I am going to have to admit that I am such a SQUEE girl when it comes to this author. I discovered her 44 series from a friend (thanks Win) and now I am a major fan. When I found out that she would actually sit down and do an interview with me, I was so nervous. What if she thought I was getting too personal, what if she hated the questions, what if she would regret doing this, what if………..well you get the gist. I am happy to report that none of that was worth worrying over. Jools is an absolute delight, and we had an amazing conversation. Sit back, read, and relax, it was all good.
Jools Sinclair is the author of the 44 series, which has been downloaded by more than half a million readers. Like her main character, Sinclair lives in Bend, Oregon, where she is currently working on the next installment in the series.
Tell us about yourself.
I was born and raised in Los Angeles, received my undergraduate degree from UCLA, and went back to school years later for my Masters in Teaching. I’ve been a full-time mother, a car detailer, an elementary school teacher, and an instructor at a community college (in writing).
I’ve also always been a freelance writer, writing columns that have appeared in various publications over the years. My work has been in the Los Angeles Times, The Daily News, and the Seattle Times. I used to regularly attend the Taos Writers Conference, taking short stories there to workshop. It was there that one of these stories was nominated for inclusion in the Best New American Writers anthology (although it didn’t make the final cut).
For the last two years, I’ve been a professional writer, working full-time as an Indie author/publisher.
This is the most important question of all. What is your favorite coffee beverage? (If you don’t drink coffee *shudder*, then tell me your favorite beverage)?
Totally agree that this is the most important question.
As a lover of all things Italian, I will answer this way: Cappuccino in the morning and espresso all day long. However, when not roaming the streets of Florence and instead stuck downstairs in my writing cave, I’m awfully fond of Komodo Dragon coffee from Starbucks brewed to perfection, all day long.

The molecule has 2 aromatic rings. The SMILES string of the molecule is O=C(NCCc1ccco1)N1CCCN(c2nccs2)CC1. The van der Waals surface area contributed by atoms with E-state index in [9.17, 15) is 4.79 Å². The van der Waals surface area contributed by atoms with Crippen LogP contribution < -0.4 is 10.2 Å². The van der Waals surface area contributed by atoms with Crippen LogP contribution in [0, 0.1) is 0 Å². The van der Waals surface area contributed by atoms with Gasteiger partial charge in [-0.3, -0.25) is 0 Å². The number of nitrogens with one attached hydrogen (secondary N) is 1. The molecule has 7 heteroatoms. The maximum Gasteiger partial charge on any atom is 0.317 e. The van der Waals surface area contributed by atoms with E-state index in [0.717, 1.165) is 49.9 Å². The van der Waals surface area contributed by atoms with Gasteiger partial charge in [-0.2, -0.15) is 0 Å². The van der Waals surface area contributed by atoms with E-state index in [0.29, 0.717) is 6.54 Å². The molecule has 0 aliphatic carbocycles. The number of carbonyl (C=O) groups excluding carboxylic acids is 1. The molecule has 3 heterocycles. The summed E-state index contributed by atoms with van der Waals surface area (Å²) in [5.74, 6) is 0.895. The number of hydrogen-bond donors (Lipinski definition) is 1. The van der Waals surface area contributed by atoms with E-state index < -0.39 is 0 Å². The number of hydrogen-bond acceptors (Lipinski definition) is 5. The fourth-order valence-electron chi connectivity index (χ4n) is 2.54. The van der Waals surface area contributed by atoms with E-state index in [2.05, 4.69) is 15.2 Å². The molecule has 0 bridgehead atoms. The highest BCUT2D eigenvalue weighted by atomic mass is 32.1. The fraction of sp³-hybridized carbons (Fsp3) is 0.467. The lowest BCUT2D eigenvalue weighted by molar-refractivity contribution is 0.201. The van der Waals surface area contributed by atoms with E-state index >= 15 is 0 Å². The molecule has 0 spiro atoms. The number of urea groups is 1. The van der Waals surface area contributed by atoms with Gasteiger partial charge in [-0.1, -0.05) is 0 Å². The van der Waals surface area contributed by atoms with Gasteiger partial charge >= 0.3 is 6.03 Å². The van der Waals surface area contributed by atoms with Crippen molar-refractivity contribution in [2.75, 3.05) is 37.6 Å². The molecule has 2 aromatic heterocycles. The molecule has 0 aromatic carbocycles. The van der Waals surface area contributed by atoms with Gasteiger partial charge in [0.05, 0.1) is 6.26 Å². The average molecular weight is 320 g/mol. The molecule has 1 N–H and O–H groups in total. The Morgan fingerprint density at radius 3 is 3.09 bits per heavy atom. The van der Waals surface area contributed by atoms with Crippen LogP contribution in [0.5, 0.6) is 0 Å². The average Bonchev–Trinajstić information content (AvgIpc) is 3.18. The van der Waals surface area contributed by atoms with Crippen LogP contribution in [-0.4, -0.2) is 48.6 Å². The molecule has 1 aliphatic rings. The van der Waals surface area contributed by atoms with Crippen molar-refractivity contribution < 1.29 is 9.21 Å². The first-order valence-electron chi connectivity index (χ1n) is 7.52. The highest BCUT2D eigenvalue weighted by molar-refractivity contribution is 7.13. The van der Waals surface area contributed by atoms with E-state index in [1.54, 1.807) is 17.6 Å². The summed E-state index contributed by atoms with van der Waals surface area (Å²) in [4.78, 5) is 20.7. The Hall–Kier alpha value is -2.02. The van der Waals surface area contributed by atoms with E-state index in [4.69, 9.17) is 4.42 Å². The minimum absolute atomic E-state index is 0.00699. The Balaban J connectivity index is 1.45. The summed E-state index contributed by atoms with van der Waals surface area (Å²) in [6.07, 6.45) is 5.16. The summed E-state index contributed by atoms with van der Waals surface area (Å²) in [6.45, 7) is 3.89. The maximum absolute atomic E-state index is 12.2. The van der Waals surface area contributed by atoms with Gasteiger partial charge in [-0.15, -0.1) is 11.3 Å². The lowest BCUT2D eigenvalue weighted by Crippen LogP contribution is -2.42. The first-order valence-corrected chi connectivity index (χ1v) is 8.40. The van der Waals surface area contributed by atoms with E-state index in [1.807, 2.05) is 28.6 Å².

How many books have you written in your lifetime?
I’m on my tenth book right now (due out soon). Nine of the books are in the 44 series.
How did you get the idea for your book 44 series?
Three things started the series in motion: First off, when I was working on my first book (a rather light-hearted kid’s story about vampires) I heard a line in my head one morning as I was taking a shower. “I know I’m lucky.” I knew it was from a new character, one I had yet to meet, a young woman who was extremely sad, confused and lost. This character was a teenager and I could feel that she had gone through a significant trauma of some sort. Like Faulkner, I try and “listen to the voices,” so after I dried myself off, I ran and wrote down that first Abby Craig line and the rest soon followed.
Second, I’ve always had a passion for good ghost stories and am thrilled to be writing in the genre.
And finally I wanted to write about Bend.
It’s a cool and funky little city in central Oregon and I thought it would make a great setting for a book. I moved here with my family from Portland (and before that Los Angeles) and have always loved the beauty of the place. I’m often out hiking, kayaking, and snowshoeing. I love the weather here, the different types of people, the thriving beer industry. Also, Bend is still pretty much under-the-radar which I like too.
Are you an optimist or a pessimist?
I’m optimistic that I can get my pessimistic tendencies under control.
Have you written any other genre besides paranormal romance?
In my early days as a writer, I did a little freelancing, mostly writing columns for newspapers. I also wrote serious short literary fiction.
Do you have any children?
I do! Two daughters, both smarter, prettier, and sassier than me.
Tell me the ONE character in your books that is the most like you. You can only pick ONE, no cheating!
Hahaha!!! Well, if I’m not allowed to cheat, then I’ll fess up and go with David. I think our humor is similar and he’s probably one of the most light-hearted of the crew. I love his jokes and sense of humor…I’m not quite at his level (I can’t drink like he does), but he continues to be my inspiration! Plus he’s reaching for Hollywood and I admire his ambition. He tends to dip high and low, which I can completely relate to when I’m deep in the waters of creating.
How do you pick character names?
For the main characters, they’ve come to me on their own. Abby, Kate, Jesse, Ty, and David, and Nathaniel all just showed up one day, telling me who they were. But for the others who come in for a particular story, I get a little help from both Mr. Jools J and my daughter right before publication. Until then, I usually will use a name like “John” or “Jason” as a placeholder throughout the drafts.
Names are important, and have to be right. When I’m writing the drafts, I’m not usually in that mindset. I’m focused and rolling and trying to get the story down. I don’t want to stop to think about the details then.
Are covers important in the e-book era? If so, why?